How can you tell if immunotherapy is working?

You will see your doctor often. He or she will give you physical exams and ask you how you feel. You will have medical tests, such as blood tests and different types of scans. These tests will measure the size of your tumor and look for changes in your blood work.

What is the current research in immunotherapy?

Researchers are focusing on several major areas to improve immunotherapy, including:

  • Finding solutions for resistance.
    Researchers are testing combinations of immune checkpoint inhibitors and other types of immunotherapy, targeted therapy, and radiation therapy to overcome resistance to immunotherapy.
  • Finding ways to predict responses to immunotherapy.
    Only a small portion of people who receive immunotherapy will respond to the treatment. Finding ways to predict which people will respond to treatment is a major area of research.
  • Learning more about how cancer cells evade or suppress immune responses against them.
    A better understanding of how cancer cells get around the immune system could lead to the development of new drugs that block those processes.
  • How to reduce the side effects of treatment with immunotherapy.
Find more information about immunotherapy clinical trials near you HERE.

Immunotherapy to Treat Cancer was originally published by the National Cancer Institute.

Milestones in Cancer Research and Discovery

During the past 250 years, we have witnessed many landmark discoveries in our efforts to make progress against cancer, an affliction known to humanity for thousands of years. This timeline shows a few key milestones in the history of cancer research.

1775: Chimney Soot & Squamous Cell Carcinoma

Percivall Pott identifies a relationship between exposure to chimney soot and the incidence of squamous cell carcinoma of the scrotum among chimney sweeps. His report is the first to clearly link an environmental exposure to the development of cancer.

1863: Inflammation & Cancer

Rudolph Virchow identifies white blood cells (leukocytes) in cancerous tissue, making the first connection between inflammation and cancer. Virchow also coins the term “leukemia” and is the first person to describe the excess number of white blood cells in the blood of patients with this disease.

1882: The First Radical Mastectomy to Treat Breast Cancer

William Halsted performs the first radical mastectomy to treat breast cancer. This surgical procedure remains the standard operation for breast cancer until the latter half of the 20th century.

1886: Inheritance of Cancer Risk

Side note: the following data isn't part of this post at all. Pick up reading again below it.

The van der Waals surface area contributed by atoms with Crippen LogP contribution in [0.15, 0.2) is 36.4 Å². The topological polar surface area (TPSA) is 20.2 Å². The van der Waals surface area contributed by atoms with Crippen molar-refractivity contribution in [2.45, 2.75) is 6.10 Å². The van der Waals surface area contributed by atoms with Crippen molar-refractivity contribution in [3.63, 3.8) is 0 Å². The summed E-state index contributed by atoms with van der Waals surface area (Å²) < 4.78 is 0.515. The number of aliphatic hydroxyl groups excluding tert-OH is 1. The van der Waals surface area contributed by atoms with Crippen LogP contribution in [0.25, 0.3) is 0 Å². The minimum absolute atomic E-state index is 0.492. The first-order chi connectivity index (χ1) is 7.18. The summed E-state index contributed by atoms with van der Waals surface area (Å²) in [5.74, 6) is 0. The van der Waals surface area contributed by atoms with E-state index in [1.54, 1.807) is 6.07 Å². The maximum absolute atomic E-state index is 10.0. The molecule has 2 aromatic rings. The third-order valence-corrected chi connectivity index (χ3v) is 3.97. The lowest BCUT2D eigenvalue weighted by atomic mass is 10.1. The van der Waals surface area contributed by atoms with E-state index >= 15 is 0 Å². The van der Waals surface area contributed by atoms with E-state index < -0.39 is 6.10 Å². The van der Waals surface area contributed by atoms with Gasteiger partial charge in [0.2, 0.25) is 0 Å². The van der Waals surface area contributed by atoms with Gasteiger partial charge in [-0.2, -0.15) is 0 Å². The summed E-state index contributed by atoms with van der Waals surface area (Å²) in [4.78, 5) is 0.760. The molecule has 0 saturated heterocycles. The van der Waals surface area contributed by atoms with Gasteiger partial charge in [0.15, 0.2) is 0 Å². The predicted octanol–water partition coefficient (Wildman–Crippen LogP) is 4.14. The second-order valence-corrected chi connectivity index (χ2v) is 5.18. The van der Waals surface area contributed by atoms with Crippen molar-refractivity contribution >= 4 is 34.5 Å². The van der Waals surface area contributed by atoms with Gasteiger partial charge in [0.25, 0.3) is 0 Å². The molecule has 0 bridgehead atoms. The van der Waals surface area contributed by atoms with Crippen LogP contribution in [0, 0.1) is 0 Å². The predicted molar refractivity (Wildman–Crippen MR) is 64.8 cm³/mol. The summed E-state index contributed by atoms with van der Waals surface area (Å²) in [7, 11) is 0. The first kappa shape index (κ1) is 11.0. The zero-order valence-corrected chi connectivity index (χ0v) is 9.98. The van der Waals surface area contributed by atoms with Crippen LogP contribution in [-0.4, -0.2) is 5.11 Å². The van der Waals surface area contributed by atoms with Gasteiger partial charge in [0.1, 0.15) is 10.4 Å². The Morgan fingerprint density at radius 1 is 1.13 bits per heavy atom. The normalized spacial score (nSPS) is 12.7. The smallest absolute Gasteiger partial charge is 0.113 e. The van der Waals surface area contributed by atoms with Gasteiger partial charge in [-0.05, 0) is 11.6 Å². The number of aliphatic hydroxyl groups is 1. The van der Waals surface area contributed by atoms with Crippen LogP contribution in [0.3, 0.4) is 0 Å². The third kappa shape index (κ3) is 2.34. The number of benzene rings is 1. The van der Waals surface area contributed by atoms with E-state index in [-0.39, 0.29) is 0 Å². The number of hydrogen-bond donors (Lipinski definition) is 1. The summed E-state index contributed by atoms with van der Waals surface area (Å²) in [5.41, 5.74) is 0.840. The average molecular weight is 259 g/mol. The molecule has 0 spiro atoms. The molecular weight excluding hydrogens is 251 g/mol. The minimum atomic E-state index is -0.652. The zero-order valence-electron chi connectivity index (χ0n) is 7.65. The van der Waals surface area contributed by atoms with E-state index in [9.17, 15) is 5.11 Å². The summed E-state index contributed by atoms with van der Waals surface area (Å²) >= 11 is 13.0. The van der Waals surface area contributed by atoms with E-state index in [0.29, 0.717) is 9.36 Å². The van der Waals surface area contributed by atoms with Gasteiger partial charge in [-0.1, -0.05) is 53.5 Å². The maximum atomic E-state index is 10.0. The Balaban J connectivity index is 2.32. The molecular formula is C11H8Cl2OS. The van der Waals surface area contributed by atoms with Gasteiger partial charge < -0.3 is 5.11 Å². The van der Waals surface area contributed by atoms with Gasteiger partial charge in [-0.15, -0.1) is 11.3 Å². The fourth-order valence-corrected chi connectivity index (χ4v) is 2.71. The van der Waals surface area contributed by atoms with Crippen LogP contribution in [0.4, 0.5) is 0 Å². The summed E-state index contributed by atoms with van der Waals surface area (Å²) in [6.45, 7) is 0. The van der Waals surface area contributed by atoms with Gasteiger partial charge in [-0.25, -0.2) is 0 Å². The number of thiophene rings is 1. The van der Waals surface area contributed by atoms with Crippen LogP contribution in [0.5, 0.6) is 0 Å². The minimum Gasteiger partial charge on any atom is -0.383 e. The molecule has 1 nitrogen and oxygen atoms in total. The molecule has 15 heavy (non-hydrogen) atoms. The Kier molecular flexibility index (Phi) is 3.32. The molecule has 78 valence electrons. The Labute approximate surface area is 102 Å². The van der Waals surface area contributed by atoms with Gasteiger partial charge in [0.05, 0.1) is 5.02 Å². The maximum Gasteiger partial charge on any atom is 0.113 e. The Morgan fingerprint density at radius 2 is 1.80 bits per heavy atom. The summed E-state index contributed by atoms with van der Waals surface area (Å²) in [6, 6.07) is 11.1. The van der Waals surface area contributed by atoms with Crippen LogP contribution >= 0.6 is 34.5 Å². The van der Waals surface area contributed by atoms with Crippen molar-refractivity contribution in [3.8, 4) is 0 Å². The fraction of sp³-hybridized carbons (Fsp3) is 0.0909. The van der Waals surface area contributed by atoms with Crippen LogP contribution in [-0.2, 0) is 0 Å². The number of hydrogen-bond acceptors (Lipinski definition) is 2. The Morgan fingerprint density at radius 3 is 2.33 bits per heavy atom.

Brazilian ophthalmologist Hilário de Gouvêa provides the first documented evidence that a susceptibility to cancer can be passed on from a parent to a child. He reports that two of seven children born to a father who was successfully treated for childhood retinoblastoma, a malignant tumor of the eye, also developed the disease.

1895: The First X-Ray

Wilhelm Roentgen discovers x-rays. The first x-ray picture is an image of his wife’s hand.

1898: Radium & Polonium

Marie and Pierre Curie discover the radioactive elements radium and polonium. Within a few years, the use of radium in cancer treatment begins.

1902: Cancer Tumors & Single Cells with Chromosome Damage

Theodor Boveri proposes that cancerous tumors arise from single cells that have experienced chromosome damage and suggests that chromosome alterations cause the cells to divide uncontrollably.

1903: The First Use of Radiation Therapy to Cure Cancer

S.W. Goldberg and Efim London describe the use of radium to treat two patients with basal cell carcinoma of the skin. The disease was eradicated in both patients.

1909: Immune Surveillance

Paul Ehrlich proposes that the immune system usually suppresses tumor formation, a concept that becomes known as the “immune surveillance” hypothesis. This proposal prompts research, which continues today, to harness the power of the immune system to fight cancer.

1911: Cancer in Chickens

Peyton Rous discovers a virus that causes cancer in chickens (Rous sarcoma virus), establishing that some cancers are caused by infectious agents.

1915: Cancer in Rabbits

Katsusaburo Yamagiwa and Koichi Ichikawa induce cancer in rabbits by applying coal tar to their skin, providing experimental proof that chemicals can cause cancer.

1928: The Pap Smear

George Papanicolaou discovers that cervical cancer can be detected by examining cells from the vagina under a microscope. This breakthrough leads to the development of the Pap test, which allows abnormal cervical cells to be detected and removed before they become cancerous.

1932: The Modified Radical Mastectomy for Breast Cancer

David H. Patey develops the modified radical mastectomy for breast cancer. This surgical procedure is less disfiguring than the radical mastectomy and eventually replaces it as the standard surgical treatment for breast cancer.

1937: The National Cancer Institute (NCI)

Legislation signed by President Franklin D. Roosevelt establishes the National Cancer Institute (NCI).

1937: Breast-Sparing Surgery Followed by Radiation

Sir Geoffrey Keynes describes the treatment of breast cancer with breast-sparing surgery followed by radiation therapy. After surgery to remove the tumor, long needles containing radium are inserted throughout the affected breast and near the adjacent axillary lymph nodes.

1941: Hormonal Therapy

Charles Huggins discovers that removing the testicles to lower testosterone production or administering estrogens causes prostate tumors to regress. Such hormonal manipulation—more commonly known as hormonal therapy—continues to be a mainstay of prostate cancer treatment.

1947: Antimetabolites